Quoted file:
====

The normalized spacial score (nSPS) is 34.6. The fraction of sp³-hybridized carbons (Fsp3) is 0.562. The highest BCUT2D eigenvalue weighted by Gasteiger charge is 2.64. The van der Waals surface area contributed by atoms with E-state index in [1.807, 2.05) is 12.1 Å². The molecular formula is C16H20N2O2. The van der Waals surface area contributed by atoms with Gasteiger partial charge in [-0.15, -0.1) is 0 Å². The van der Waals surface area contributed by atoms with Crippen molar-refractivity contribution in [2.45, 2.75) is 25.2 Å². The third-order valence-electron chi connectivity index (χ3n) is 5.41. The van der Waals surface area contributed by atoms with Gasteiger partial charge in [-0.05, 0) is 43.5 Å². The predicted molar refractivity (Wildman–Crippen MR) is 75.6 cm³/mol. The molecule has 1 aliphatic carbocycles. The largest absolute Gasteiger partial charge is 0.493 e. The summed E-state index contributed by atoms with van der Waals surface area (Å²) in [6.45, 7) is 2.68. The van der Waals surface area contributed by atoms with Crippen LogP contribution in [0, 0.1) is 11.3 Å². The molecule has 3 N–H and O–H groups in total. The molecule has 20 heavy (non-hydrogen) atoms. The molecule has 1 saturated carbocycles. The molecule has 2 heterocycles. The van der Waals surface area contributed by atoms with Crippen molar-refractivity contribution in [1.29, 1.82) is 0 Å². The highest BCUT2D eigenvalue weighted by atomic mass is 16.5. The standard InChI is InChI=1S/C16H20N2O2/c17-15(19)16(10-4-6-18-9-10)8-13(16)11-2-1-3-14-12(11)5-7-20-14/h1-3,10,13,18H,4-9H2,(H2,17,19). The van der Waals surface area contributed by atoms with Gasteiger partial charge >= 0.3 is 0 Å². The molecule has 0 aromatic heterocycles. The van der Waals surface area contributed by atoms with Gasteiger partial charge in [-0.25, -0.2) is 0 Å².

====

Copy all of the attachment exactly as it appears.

The normalized spacial score (nSPS) is 34.6. The fraction of sp³-hybridized carbons (Fsp3) is 0.562. The highest BCUT2D eigenvalue weighted by Gasteiger charge is 2.64. The van der Waals surface area contributed by atoms with E-state index in [1.807, 2.05) is 12.1 Å². The molecular formula is C16H20N2O2. The van der Waals surface area contributed by atoms with Gasteiger partial charge in [-0.15, -0.1) is 0 Å². The van der Waals surface area contributed by atoms with Crippen molar-refractivity contribution in [2.45, 2.75) is 25.2 Å². The third-order valence-electron chi connectivity index (χ3n) is 5.41. The van der Waals surface area contributed by atoms with Gasteiger partial charge in [-0.05, 0) is 43.5 Å². The predicted molar refractivity (Wildman–Crippen MR) is 75.6 cm³/mol. The molecule has 1 aliphatic carbocycles. The largest absolute Gasteiger partial charge is 0.493 e. The summed E-state index contributed by atoms with van der Waals surface area (Å²) in [6.45, 7) is 2.68. The van der Waals surface area contributed by atoms with Crippen LogP contribution in [0, 0.1) is 11.3 Å². The molecule has 3 N–H and O–H groups in total. The molecule has 20 heavy (non-hydrogen) atoms. The molecule has 1 saturated carbocycles. The molecule has 2 heterocycles. The van der Waals surface area contributed by atoms with Crippen molar-refractivity contribution in [1.29, 1.82) is 0 Å². The highest BCUT2D eigenvalue weighted by atomic mass is 16.5. The standard InChI is InChI=1S/C16H20N2O2/c17-15(19)16(10-4-6-18-9-10)8-13(16)11-2-1-3-14-12(11)5-7-20-14/h1-3,10,13,18H,4-9H2,(H2,17,19). The van der Waals surface area contributed by atoms with Gasteiger partial charge >= 0.3 is 0 Å². The molecule has 0 aromatic heterocycles. The van der Waals surface area contributed by atoms with Gasteiger partial charge in [-0.25, -0.2) is 0 Å².